What are some of the Ob/Gyn issues in Ehlers-Danlos syndrome?

All patients should see a geneticist to determine the specific type of EDS that they have, but patients considering pregnancy must receive genetic counseling so that they can make informed decisions. In addition to concern about passing EDS on to a child, a woman with EDS has an increased risk of miscarriage, premature rupture of membranes, premature births, cervical incompetence and pre-mature labor. During pregnancy there is an increase in the hormone, relaxin. Relaxin causes the connective tissue to become looser, thus increasing joint laxity perinatally. This can be so severe that walking is impossible, and causes postpartum complications. Some forms of EDS can cause serious complications such as bleeding and tearing during childbirth. Those with Vascular Type also face the possibility of uterine rupture and hysterectomy.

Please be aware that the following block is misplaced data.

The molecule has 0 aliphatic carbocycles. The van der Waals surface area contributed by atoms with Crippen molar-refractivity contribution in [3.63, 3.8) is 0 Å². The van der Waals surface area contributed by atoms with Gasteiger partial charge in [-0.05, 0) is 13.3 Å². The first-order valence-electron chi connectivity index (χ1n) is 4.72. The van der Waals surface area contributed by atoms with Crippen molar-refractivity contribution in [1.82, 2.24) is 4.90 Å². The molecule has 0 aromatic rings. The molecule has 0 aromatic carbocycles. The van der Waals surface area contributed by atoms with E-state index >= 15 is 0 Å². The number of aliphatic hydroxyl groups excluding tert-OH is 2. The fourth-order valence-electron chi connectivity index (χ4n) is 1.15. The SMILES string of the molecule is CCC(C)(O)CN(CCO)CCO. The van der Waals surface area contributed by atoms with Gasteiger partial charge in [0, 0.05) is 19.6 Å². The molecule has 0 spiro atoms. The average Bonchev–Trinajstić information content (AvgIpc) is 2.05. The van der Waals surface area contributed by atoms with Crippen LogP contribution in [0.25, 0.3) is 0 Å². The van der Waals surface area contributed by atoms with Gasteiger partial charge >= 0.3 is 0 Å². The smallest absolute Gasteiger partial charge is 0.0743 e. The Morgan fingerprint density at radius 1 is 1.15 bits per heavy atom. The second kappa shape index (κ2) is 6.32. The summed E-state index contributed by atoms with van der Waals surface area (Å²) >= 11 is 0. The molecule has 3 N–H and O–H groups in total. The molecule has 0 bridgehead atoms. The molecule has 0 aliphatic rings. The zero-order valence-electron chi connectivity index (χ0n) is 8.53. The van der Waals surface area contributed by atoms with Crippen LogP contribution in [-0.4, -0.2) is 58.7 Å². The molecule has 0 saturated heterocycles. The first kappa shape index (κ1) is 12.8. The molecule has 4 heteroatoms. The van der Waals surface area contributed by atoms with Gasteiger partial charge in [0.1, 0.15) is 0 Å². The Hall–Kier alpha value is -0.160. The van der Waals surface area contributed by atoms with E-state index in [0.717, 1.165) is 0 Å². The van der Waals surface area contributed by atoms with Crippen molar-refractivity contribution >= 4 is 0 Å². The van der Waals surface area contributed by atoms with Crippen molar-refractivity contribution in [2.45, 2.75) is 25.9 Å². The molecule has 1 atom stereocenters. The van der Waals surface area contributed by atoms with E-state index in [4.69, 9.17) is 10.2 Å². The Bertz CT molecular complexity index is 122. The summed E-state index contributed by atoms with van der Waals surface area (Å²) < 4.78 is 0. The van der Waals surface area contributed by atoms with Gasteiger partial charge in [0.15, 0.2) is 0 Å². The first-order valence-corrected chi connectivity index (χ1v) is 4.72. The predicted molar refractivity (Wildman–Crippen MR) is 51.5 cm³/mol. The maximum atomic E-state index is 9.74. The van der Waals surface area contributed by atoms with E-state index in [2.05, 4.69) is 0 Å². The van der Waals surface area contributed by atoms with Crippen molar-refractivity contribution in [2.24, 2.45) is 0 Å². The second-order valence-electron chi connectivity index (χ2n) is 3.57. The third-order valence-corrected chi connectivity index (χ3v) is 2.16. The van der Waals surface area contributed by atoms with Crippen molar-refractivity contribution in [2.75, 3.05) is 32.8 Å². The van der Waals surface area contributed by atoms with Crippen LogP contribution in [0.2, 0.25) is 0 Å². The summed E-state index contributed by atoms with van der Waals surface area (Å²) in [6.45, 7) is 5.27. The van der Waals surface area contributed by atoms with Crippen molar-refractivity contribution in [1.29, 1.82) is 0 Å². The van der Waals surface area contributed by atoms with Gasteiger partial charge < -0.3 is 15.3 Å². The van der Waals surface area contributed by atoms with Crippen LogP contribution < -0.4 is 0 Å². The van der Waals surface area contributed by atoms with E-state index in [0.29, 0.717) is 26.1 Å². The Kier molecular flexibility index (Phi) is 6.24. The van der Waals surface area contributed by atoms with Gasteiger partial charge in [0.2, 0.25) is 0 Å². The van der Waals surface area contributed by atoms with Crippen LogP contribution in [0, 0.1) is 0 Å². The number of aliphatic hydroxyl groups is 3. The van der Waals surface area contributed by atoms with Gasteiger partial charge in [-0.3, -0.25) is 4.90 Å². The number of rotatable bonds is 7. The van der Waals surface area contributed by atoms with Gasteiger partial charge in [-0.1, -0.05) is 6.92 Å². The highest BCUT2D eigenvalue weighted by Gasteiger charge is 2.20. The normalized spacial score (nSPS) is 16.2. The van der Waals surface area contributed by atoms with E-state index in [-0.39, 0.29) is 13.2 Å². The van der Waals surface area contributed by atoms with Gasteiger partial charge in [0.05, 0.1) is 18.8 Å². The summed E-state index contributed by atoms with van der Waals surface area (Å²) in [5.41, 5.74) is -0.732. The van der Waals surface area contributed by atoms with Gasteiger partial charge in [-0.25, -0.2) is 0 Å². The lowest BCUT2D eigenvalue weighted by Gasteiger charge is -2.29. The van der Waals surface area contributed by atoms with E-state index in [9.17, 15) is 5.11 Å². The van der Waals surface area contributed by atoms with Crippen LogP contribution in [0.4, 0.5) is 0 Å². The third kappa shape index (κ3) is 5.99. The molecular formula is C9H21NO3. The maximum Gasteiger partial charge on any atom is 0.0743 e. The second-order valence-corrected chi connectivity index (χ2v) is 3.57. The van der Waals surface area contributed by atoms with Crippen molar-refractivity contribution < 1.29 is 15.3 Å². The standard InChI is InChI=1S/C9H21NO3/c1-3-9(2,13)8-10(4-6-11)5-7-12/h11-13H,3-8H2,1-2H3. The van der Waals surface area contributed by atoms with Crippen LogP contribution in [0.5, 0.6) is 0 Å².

In connection with a natural delivery, several women with EDS have experienced incontinence, weak pelvic floor, prolapse of the uterus, sprained joints of the pelvis, separation of the symphysis pubis (the joint between the two pubic bones in the frontal lower part of the pelvis) and rupture of the rectal musculature. Some doctors recommend a cesarean section so that the mother's fragile tissue and/or pelvis are not strained. In connection with the planning of a delivery the doctor and the woman should discuss advantages and disadvantages of a natural delivery compared to a cesarean section.

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